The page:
Subsequent to these events, SA Rochon brought an administrative discrimination case. He alleged a litany of racially discriminatory acts and injuries perpetrated upon him by white Special Agents and superiors while he was at Omaha and included as an example of such discrimination, among many others, the fact that he had been assigned to Chicago after he had strongly indicated his personal reasons for not wanting to work in that city, some of which were racial. *fn1" Eventually, after a full EEOC hearing, findings of fact and judgment in SA Rochon's favor demonstrated that he had been a victim of gross, persistent racial discrimination affecting both his work in Omaha and his assignment to Chicago. The Department of Justice accepted the EEOC decision and is bound by the findings with respect to SA Rochon.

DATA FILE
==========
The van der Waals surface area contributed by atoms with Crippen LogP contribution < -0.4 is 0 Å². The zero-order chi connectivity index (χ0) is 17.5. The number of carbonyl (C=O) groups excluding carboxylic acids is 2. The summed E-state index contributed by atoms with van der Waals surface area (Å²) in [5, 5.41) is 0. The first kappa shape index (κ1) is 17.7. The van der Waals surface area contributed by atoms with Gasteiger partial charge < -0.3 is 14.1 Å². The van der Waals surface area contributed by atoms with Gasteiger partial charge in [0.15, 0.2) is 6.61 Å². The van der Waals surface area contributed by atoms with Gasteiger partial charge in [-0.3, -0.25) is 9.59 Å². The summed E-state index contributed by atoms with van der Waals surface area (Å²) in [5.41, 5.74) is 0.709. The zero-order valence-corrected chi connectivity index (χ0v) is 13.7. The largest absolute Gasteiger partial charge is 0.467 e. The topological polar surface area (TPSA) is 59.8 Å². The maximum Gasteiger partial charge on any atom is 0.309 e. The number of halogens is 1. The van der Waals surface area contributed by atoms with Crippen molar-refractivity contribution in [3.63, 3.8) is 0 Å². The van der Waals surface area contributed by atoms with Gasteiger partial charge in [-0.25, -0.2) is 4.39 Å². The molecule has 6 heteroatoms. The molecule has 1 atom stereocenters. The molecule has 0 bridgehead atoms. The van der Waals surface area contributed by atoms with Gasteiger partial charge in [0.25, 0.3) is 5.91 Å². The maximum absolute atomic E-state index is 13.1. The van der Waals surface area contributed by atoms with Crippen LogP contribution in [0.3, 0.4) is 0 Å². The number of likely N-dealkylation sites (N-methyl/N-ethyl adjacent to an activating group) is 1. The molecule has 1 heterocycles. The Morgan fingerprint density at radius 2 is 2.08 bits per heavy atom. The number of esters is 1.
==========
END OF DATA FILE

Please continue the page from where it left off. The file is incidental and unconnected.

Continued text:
SA Van Meter was not a party to SA Rochon's appeal before the Hardship Transfer Review Board or the EEOC hearing. Indeed, he declined to testify in the EEOC proceedings when requested by SA Rochon. However, SA Van Meter had informally suggested to SA Rochon a swap idea that could be presented to the Hardship Transfer Review Board under which SA Rochon would go to Los Angeles where SA Van Meter worked, and SA Van Meter would take SA Rochon's assignment to Chicago, thus placing SA Van Meter closer to his children in Dayton and awarding SA Rochon his preference. SA Rochon accepted this idea and included it in support of his appeal seeking transfer to Los Angeles. See Plaintiff's Exhibit 15. There is no official or unofficial FBI procedure that authorizes, tolerates or recognizes a swap of assignments initiated by special agents for their personal convenience. The crucial dates of the events described above, and which will be pertinent in later discussion of the issues, are set forth below in their chronological sequence. Spring of 1984 SA Van Meter was transferred from Seattle to Los Angeles. March 9, 1984 SA Van Meter requested reconsideration of that transfer order. April 3, 1984 SA Van Meter's request was denied. May 4, 1984 SA Rochon appealed to the Hardship Transfer Review Board the denial of a hardship protest he had made on March 12, 1984. As part of this appeal, SA Rochon mentioned the swap arranged between the agents, asking that his Chicago assignment and Van Meter's Los Angeles assignment be reversed. May 23, 1984 SA Rochon's appeal was denied. January 8, 1986 SA Rochon filed a formal complaint with the EEOC. December 16 to Formal proceedings were held in Rochon's EEOC December 19, 1986 case. June 26, 1987 EEOC decision in Rochon's favor was released. August 6, 1987 The Department of Justice issued its final decision in the matter, adopting the EEOC decision. August 1987 SA Van Meter learned of the EEOC findings in Rochon's case. September 3, 1987 SA Van Meter consulted with an EEOC counselor. October 1987 SA Van Meter filed an EEOC complaint. December 7, 1990 SA Van Meter's EEOC complaint was dismissed as untimely. January 7, 1991 SA Van Meter filed the initial complaint in this case.